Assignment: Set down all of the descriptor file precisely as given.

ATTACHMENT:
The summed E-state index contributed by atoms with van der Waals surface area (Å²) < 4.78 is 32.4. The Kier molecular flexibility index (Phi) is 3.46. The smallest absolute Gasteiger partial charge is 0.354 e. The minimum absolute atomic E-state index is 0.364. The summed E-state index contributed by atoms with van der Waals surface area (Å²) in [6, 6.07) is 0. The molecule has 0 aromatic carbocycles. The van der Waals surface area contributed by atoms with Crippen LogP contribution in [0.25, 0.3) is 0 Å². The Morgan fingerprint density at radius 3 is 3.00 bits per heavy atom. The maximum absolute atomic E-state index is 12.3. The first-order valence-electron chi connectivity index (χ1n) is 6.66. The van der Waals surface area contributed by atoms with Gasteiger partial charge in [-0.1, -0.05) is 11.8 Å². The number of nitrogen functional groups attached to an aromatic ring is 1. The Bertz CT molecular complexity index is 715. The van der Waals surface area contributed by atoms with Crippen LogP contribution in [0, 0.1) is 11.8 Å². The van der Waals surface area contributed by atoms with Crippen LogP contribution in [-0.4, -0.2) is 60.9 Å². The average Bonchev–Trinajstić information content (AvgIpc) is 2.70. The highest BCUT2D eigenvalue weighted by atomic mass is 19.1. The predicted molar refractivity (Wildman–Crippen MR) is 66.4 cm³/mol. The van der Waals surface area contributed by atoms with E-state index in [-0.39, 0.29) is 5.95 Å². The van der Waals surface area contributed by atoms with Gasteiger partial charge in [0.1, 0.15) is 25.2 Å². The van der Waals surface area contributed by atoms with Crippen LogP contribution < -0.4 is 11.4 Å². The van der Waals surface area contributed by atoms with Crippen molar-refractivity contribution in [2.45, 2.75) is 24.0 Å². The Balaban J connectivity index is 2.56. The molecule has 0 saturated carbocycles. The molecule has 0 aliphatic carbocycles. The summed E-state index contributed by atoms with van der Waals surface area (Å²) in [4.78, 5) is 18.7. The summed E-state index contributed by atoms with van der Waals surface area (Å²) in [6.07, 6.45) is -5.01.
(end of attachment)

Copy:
The summed E-state index contributed by atoms with van der Waals surface area (Å²) < 4.78 is 32.4. The Kier molecular flexibility index (Phi) is 3.46. The smallest absolute Gasteiger partial charge is 0.354 e. The minimum absolute atomic E-state index is 0.364. The summed E-state index contributed by atoms with van der Waals surface area (Å²) in [6, 6.07) is 0. The molecule has 0 aromatic carbocycles. The van der Waals surface area contributed by atoms with Crippen LogP contribution in [0.25, 0.3) is 0 Å². The Morgan fingerprint density at radius 3 is 3.00 bits per heavy atom. The maximum absolute atomic E-state index is 12.3. The first-order valence-electron chi connectivity index (χ1n) is 6.66. The van der Waals surface area contributed by atoms with Gasteiger partial charge in [-0.1, -0.05) is 11.8 Å². The number of nitrogen functional groups attached to an aromatic ring is 1. The Bertz CT molecular complexity index is 715. The van der Waals surface area contributed by atoms with Crippen LogP contribution in [0, 0.1) is 11.8 Å². The van der Waals surface area contributed by atoms with Crippen LogP contribution in [-0.4, -0.2) is 60.9 Å². The average Bonchev–Trinajstić information content (AvgIpc) is 2.70. The highest BCUT2D eigenvalue weighted by atomic mass is 19.1. The predicted molar refractivity (Wildman–Crippen MR) is 66.4 cm³/mol. The van der Waals surface area contributed by atoms with E-state index in [-0.39, 0.29) is 5.95 Å². The van der Waals surface area contributed by atoms with Gasteiger partial charge in [0.1, 0.15) is 25.2 Å². The van der Waals surface area contributed by atoms with Crippen LogP contribution < -0.4 is 11.4 Å². The van der Waals surface area contributed by atoms with Crippen molar-refractivity contribution in [2.45, 2.75) is 24.0 Å². The Balaban J connectivity index is 2.56. The molecule has 0 saturated carbocycles. The molecule has 0 aliphatic carbocycles. The summed E-state index contributed by atoms with van der Waals surface area (Å²) in [4.78, 5) is 18.7. The summed E-state index contributed by atoms with van der Waals surface area (Å²) in [6.07, 6.45) is -5.01.